Not being consistent One of the most common dog training mistakes is not being consistent. Most often, people aren't even aware of them not being consistent. But picture this: When you greet your puppy in the morning, you might be very enthusiastic and when he puts his paws on your leg, you greet him with a pet on the back. When you get home after a day of work however, you don't want him to put his paws on your leg because you have nice clothes on. For your dog, there is nog consistency, he doesn't understand the difference. But one moment he is allowed to put his paws on you and gets petted, one moment you don't want him to. Since it's 50% enforced and 50% not wanted, he'll just take the odds and keep doing it.
Putting too much pressure on your dog When training your dog, don't put too much pressure on them. Training needs to be pleasant for them to get anything from it. Pressure, just like with humans, leads to stress, which isn't beneficial for learning. Give your dog time and space to understand what you ask of him. And if he doesn't understand, be gentle and guide him into the right behaviour. In the long run, this will have far more positive results.
Using punishment Some people tend to punish their dog if he does something wrong. These punishments can range from ignoring to yelling or even hitting a dog. In my opinion, punishment is one of the worst things you can use in dog training. Not only can it make your dog more insecure, it can also ruin the bond between you and your dog. If your dog makes a mistake and you punish him, you feed his insecurity. Maybe he just didn't understand what you expected of him. And how can he trust you if you aren't there to help him understand? Be sure to keep it positive and help your dog if he doesn't understand what you ask him to do. This way he'll know you'll always have his back.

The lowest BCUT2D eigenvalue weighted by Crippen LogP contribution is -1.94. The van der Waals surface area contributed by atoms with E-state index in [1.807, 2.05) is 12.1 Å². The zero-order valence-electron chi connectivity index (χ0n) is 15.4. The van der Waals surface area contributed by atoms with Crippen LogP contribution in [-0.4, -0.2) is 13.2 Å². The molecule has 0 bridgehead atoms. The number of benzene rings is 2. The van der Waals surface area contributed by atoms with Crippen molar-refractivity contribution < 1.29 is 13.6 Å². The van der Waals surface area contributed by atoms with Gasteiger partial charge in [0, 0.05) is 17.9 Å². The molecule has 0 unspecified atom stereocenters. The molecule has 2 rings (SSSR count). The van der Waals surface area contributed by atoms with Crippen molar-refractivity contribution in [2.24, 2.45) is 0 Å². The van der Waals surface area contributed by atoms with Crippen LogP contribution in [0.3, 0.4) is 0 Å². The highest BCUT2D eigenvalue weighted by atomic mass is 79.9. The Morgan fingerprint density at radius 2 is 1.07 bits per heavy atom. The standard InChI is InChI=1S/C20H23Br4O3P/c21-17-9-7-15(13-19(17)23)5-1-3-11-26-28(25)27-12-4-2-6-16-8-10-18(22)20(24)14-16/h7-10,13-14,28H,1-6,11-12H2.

Recalling only for unpleasant things Many dog owners experience problems with recalling their dog. I find this the most important command to teach your dog. One of the main reasons these problems commence is because people only recall their dog when the fun stops like to put them on a leash, when leaving a dog park, for vet visits,... Make sure to recall your dog often for fun games, like a game of tug of war. Or when at a dog park: recall your dog, reward him and let him play some more. If you train your recall like this, your dog will learn a recall isn't necessarily followed by something unpleasant.
Treating every dog the same Just like with humans, every dog is different. Which also means training can be different for different dogs. In dog classes it's important to recognize these differences. Some dogs might need food to be stimulated at first, some will be more rewarded by play time. Acknowledging these differences is the first step in being able to train different dogs.
Not giving all of your attention to it When training your dog, make sure you are fully commited to it. It is important to be fully present with your mind before engaging a training session. If your mind keeps wandering off, you'll not be able to provide your dog with the right feedback to make it a productive training session. Because of this, it's more advisable to make training sessions shorter, not longer. On top of this, if you let your mind wander off, your dog will probably do the same. Since you're not engaged in the training session, neither will he. So he'll just find other things to do, like sniffing around for example.
One little surplus: One extra common dog training mistake is that people sometimes tend to try and explain their dog what they expect of him. Your dog however, doesn't understand human language. He only understands the words you already learned him. So instead of explaining with your voice, gently guiding your dog to do what you expect of him will have more success.